"Why now? Because we love these songs, because there's no reason not to and because the timing is perfect," Tichenor said. "Plus there's no chance of breaking up, so we're not risking anything."
"And we know other people will enjoy it as well," Shaver added. "There's clearly residual interest in the band still."
The band announced its reunion show on Facebook and the response was immediate, Tichenor said. Almost 100 people responded that they would be "attending" the event on the first day -- a good sign that it's not just the band members who are eager to revisit Congress of a Crow's songs.
The reunion show is Friday, June 15 at The Marquee. Tickets are $10 at the door, which opens at 7pm. The show starts at 8:30pm with a pair of new bands: RL Jones and King Cobra.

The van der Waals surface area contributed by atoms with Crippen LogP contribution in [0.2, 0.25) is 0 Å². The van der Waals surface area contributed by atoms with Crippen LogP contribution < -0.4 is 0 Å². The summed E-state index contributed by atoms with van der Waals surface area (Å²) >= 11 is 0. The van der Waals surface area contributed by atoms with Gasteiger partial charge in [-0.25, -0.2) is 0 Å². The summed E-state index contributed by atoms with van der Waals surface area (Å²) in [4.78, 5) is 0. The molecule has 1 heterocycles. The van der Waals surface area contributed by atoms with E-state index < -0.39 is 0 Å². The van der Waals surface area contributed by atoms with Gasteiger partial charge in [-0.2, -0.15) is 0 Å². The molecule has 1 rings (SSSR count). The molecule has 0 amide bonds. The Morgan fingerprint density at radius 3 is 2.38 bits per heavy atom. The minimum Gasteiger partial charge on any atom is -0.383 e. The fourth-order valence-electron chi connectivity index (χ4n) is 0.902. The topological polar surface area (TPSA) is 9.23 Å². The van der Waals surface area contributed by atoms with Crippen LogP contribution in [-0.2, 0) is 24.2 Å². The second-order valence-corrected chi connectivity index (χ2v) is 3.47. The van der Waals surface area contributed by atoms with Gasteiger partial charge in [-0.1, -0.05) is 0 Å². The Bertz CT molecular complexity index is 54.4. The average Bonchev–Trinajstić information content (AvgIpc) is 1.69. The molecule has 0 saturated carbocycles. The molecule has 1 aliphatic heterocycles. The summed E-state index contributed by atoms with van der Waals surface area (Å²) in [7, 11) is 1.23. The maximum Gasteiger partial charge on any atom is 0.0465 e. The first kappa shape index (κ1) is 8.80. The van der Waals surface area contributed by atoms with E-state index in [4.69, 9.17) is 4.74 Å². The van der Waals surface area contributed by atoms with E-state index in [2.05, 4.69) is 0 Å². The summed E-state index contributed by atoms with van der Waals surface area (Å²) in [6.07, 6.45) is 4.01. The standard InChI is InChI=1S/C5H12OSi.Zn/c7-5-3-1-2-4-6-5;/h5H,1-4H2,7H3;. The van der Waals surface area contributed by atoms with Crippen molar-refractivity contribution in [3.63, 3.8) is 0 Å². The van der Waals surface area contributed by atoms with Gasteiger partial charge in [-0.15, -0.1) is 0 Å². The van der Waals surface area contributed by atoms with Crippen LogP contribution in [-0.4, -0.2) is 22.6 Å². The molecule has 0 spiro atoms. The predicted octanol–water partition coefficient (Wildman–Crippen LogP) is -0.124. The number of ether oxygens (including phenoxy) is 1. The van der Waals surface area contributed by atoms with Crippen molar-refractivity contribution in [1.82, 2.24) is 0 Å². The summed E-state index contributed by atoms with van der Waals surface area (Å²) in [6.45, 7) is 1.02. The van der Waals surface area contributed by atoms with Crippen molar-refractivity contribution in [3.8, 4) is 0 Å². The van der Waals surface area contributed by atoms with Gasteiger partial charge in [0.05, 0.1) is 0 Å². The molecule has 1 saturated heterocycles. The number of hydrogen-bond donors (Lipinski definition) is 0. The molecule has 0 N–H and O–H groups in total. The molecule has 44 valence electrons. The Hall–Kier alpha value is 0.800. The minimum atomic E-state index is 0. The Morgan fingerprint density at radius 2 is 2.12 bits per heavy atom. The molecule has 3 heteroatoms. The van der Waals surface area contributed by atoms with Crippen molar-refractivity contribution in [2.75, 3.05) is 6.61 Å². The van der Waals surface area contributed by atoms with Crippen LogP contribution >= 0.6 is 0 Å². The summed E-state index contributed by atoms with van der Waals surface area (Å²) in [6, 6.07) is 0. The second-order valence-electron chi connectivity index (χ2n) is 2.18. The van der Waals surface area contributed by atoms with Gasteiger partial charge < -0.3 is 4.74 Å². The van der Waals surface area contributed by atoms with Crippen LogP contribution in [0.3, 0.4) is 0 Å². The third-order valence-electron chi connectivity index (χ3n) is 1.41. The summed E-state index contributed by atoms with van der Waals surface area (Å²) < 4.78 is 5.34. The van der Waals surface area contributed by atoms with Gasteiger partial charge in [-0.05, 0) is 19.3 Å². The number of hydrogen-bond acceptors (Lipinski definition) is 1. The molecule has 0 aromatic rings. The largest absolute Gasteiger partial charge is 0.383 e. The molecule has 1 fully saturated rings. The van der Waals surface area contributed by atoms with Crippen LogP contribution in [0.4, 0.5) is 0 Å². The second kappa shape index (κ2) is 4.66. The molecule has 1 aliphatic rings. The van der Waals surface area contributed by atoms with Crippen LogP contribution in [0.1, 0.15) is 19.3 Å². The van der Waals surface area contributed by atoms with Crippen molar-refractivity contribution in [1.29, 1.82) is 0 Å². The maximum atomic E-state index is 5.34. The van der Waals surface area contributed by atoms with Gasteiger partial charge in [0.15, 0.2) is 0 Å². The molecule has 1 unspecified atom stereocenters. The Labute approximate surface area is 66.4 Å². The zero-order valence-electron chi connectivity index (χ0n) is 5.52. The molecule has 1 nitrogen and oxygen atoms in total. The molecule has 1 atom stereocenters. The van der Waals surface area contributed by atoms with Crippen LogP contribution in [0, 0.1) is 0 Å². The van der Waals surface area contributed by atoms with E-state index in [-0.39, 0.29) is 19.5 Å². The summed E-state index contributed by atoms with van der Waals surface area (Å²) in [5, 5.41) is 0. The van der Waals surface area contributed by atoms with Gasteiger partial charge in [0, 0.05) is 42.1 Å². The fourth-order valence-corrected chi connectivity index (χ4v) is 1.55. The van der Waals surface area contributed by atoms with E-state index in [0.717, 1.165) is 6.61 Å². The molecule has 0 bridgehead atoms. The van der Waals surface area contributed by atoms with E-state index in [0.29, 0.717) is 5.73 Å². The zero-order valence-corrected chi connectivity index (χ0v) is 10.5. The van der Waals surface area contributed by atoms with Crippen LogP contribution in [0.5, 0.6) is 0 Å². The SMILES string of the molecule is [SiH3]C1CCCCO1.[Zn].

If you're an old fan that misses the band, or even if you missed the Congress era but have heard how good the shows were, it will be worth the time to see the band together one last time. And for those who need a memento for the occasion, the band still has a few CDs left and is printing a pair of new shirts just for the occasion.
That only leaves one question: After a history that saw 10 different versions of the band, exactly what will the lineup be for the evening? Founding members Danelle Phillips and Adam Tichenor are a given on vocals and guitar, respectively. Guitarist Ted Scott and bassist Todd Shaver are obviously included, and the band will be rounded out Nathan Lindley on drums -- an explosive combination that will live up to the band's reputation on the stage.
Catch Some Rays
Last week I addressed the summer festival season that's kicking into high gear and mentioned Under the Tulsa Sun. If you haven't heard details yet, pay attention, because it's this weekend and offers a pretty balanced mix of bands from across most corners of the music scene.